The Adidas Prime X 2 Strung is great fun to run in, and it’s much faster than its size and weight would suggest. However, it isn’t a better racing option than shoes that do meet World Athletics’ standards and, unless you have deep pockets, it’s too expensive to add as your daily trainer.
- More stable than Prime X
- As bouncy as it gets
- Fun for a variety of runs
- Not better than “legal” shoes
- Still somewhat unstable
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The Adidas Adizero Prime X Strung was a fantastic shoe—but one I had major problems with. One issue was the instability, the other was that the loose fit at the heel rubbed my achilles raw. The Adidas Prime X 2 Strung has fixed both these problems, but the changes made come with their own drawbacks in that it is heavier than its predecessor.
That means I wouldn’t pick it for races ahead of the best carbon plate running shoes, even if I was happy to race in a shoe that breaches the 40mm stack height limit set by World Athletics. This limit is mainly for elite athletes chasing wins and world records, rather than amateurs chasing PRs, though I wouldn’t feel comfortable racing in the Prime X 2 Strung even as a quick amateur.
Adidas Adizero Prime X 2 Strung: Price And Availability
The Adidas Prime X 2 Strung launched in September 2023 and costs $300 in the US and £250 in the UK. That makes it even more expensive than the Adidas Adizero Adios Pro 3, which is the most popular “legal” racing shoe in its line-up, though cheaper than the Adidas Adizero Pro Evo 1, which is $500/£400. I got my review sample of the Adidas Prime X 2 Strung from SportsShoes.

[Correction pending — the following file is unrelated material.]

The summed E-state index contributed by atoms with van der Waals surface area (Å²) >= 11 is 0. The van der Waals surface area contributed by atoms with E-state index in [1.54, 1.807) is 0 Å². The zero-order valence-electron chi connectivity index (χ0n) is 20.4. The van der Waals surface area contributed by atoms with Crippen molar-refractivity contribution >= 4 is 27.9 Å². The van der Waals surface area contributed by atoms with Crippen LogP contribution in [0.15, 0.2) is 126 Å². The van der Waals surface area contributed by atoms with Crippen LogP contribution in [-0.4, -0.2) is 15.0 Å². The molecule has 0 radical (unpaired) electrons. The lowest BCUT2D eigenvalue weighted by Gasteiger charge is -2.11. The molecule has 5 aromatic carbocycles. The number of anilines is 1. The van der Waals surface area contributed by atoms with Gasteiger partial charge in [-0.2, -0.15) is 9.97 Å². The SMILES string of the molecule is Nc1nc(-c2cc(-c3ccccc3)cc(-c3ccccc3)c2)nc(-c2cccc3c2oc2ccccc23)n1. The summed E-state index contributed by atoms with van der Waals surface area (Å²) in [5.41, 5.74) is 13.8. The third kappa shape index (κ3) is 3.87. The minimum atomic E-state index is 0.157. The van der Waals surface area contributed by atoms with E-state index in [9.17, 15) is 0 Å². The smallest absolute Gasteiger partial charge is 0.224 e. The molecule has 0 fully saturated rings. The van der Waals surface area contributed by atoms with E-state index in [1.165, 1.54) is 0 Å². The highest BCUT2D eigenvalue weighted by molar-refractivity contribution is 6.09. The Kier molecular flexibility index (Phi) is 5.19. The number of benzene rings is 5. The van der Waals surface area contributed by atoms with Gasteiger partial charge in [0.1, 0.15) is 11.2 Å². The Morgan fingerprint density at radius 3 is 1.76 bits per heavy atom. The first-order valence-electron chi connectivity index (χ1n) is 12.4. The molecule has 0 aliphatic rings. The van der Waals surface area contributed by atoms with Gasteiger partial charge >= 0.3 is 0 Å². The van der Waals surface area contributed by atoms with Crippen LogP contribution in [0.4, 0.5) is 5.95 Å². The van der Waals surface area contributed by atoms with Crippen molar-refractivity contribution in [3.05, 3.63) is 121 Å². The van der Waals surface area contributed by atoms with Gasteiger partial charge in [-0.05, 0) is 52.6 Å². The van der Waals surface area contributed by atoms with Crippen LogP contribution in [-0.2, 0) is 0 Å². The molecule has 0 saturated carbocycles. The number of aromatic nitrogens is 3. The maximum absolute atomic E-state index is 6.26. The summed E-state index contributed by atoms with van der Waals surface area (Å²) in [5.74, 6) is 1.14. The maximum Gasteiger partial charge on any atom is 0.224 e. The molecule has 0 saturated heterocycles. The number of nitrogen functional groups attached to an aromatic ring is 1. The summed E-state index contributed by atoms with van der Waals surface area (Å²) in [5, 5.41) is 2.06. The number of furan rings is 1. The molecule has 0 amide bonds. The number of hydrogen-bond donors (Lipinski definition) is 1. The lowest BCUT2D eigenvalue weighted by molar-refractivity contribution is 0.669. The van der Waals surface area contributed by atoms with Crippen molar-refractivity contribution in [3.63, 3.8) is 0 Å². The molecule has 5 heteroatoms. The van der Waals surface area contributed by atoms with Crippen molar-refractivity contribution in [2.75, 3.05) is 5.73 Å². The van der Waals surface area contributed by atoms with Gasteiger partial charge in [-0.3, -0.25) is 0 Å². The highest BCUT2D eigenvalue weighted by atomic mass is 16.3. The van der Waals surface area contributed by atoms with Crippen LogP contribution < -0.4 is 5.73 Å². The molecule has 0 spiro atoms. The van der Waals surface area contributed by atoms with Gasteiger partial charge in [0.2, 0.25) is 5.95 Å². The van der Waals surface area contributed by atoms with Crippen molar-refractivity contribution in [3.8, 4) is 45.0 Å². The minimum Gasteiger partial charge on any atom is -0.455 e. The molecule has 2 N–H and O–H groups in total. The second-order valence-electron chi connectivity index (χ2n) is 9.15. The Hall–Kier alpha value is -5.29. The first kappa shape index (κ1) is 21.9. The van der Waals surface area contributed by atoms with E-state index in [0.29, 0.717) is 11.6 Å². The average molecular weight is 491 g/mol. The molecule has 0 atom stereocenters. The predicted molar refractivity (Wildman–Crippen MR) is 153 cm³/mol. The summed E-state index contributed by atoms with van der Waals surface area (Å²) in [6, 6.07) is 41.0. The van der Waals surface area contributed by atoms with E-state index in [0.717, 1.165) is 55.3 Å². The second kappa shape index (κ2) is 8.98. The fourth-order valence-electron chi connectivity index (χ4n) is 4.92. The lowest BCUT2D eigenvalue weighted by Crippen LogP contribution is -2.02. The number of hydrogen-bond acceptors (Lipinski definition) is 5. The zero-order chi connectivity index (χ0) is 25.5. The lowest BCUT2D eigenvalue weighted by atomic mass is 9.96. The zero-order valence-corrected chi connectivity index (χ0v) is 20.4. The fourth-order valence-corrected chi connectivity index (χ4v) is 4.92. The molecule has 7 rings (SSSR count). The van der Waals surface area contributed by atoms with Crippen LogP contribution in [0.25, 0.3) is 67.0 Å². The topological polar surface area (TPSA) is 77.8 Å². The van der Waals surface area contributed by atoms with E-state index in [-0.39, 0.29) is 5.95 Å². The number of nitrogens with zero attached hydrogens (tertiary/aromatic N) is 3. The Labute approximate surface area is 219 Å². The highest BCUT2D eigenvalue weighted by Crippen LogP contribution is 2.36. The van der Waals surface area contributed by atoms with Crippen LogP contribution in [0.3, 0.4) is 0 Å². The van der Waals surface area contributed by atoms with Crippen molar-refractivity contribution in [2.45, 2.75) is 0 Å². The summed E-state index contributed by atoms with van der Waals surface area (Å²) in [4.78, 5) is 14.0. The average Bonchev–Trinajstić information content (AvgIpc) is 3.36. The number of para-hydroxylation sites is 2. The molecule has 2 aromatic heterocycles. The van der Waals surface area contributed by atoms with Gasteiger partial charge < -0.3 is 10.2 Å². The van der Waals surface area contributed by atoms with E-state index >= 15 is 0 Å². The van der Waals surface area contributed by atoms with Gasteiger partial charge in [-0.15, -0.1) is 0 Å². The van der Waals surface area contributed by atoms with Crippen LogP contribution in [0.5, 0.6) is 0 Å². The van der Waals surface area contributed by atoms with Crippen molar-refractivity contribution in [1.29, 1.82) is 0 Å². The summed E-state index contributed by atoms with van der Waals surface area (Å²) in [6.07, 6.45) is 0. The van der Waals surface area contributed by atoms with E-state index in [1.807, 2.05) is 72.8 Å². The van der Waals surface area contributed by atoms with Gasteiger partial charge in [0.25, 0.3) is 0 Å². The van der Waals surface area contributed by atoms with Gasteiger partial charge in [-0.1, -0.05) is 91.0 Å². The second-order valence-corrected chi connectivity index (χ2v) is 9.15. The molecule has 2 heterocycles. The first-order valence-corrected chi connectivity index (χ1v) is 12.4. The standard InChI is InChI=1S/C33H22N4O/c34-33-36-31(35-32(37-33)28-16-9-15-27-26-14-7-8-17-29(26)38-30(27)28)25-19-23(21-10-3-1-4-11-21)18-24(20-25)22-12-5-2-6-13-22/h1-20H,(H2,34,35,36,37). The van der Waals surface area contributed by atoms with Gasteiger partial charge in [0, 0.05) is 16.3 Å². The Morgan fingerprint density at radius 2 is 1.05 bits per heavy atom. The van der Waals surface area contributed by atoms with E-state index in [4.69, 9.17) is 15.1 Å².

How I Tested This Shoe
I’ve run just more than 30 miles (around 50km) in the Adidas Prime X 2 Strung, using it for a mix of easy and steady daily training runs, plus a track session where I also used the original Prime X Strung as a guide. I’ve also tested most of the best carbon plate running shoes available.
Design And Fit
The signature feature of the Prime X line is the tall midsole, which hits 50mm at the heel and 43.5mm at the forefoot for a 6.5mm drop. That’s a slight increase in stack and drop on the 49.5mm/39.5mm of the original Prime X Strung.
With all that room available in the midsole Adidas has been able to cram in two carbon-infused plates, which are sandwiched by three layers of its bouncy Lightstrike Pro foam. There’s a lot going on in there, and it’s a different set-up from the first Prime X Strung, which used Adidas EnergyRods and TPU plastic EnergyBlades rather than two plates.